Tuesday's Headlines: Deutsche Bank cuts jobs, 2011 profit goal

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Deutsche Bank plans to cut 500 investment banking jobs as business slows sharply amid the European debt crisis, news media are reporting. The bank also said it would miss its $13.2 billion pre-tax profit goal for 2011.

"The intensifying European sovereign debt crisis led to sustained uncertainties among market participants in the third quarter and thus to significantly reduced volumes and revenues," Deutsche Bank said, according to The New York Times.

The bank also said "operating costs relating to an indirect tax position" weighed on third-quarter earnings, according to Bloomberg.

In addition, Deutsche Bank will write down 250 million euros of Greek debt, the Financial Times reports.

Other News:

France and Belgium ready to bail out jointly-owned Dexia bank on concerns about Greek debt exposure. [DealBook]

UBS private banking revenue boosts overall profit despite $2.3 billion rogue trading loss. [Reuters]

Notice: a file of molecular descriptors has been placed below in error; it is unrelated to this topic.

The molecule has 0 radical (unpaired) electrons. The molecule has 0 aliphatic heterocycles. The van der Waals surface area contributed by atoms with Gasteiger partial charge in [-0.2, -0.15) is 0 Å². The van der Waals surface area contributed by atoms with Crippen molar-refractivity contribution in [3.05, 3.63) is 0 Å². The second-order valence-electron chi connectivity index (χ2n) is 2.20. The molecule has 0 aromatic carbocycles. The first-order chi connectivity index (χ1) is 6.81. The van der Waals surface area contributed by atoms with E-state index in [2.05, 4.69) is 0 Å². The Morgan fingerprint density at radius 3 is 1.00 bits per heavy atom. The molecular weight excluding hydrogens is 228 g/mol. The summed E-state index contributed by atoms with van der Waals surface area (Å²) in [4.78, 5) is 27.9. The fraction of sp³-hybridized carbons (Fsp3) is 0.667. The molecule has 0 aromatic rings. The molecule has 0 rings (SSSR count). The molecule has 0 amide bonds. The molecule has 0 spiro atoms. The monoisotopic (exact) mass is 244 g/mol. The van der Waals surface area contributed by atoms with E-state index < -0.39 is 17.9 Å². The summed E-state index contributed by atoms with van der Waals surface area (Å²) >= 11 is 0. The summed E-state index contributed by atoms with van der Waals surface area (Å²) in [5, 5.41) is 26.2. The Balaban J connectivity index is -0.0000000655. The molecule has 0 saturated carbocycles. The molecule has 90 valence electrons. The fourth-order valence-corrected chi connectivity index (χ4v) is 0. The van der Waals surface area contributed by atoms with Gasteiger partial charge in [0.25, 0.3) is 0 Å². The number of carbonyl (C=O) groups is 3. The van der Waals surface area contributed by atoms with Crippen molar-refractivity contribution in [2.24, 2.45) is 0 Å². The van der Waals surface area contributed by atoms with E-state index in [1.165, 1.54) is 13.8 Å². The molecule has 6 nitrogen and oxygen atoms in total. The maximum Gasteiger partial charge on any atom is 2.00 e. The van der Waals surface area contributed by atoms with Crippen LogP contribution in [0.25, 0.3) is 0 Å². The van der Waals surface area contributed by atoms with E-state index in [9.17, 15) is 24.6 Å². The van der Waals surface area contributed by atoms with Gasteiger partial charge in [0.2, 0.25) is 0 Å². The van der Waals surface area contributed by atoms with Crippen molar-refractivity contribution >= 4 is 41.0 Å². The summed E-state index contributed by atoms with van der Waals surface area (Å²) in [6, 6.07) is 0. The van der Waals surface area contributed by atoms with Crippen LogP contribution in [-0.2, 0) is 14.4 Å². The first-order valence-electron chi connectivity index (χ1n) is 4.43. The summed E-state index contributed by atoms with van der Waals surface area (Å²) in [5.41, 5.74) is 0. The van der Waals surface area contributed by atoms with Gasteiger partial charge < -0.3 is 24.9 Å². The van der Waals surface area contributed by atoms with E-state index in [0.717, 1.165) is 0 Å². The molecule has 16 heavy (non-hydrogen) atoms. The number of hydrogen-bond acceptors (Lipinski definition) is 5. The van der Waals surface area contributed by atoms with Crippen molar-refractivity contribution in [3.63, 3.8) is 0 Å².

European banks struggle to reassure investors as eurozone crisis worsens. [Wall Street Journal]

Regulators seen requiring banks to write "living wills" to manage potential failures. [Financial Times]

Citigroup, having sold most of unwanted assets, struggles to shed remaining dead weight. [Wall Street Journal]

Occupy Wall Street movement matures, with protesters asking for accountability and equality. [DealBook]

Axa private equity arm sees bids from BlackRock, KKR, Singapore Investment and others. [Dow Jones Newswires]

Japan's Mizuho Securities to fire 700 as it works to become profitable again. [Financial Times]

U.S. needs to reform how mortgages are originated and handled, Fed official says. [Reuters]

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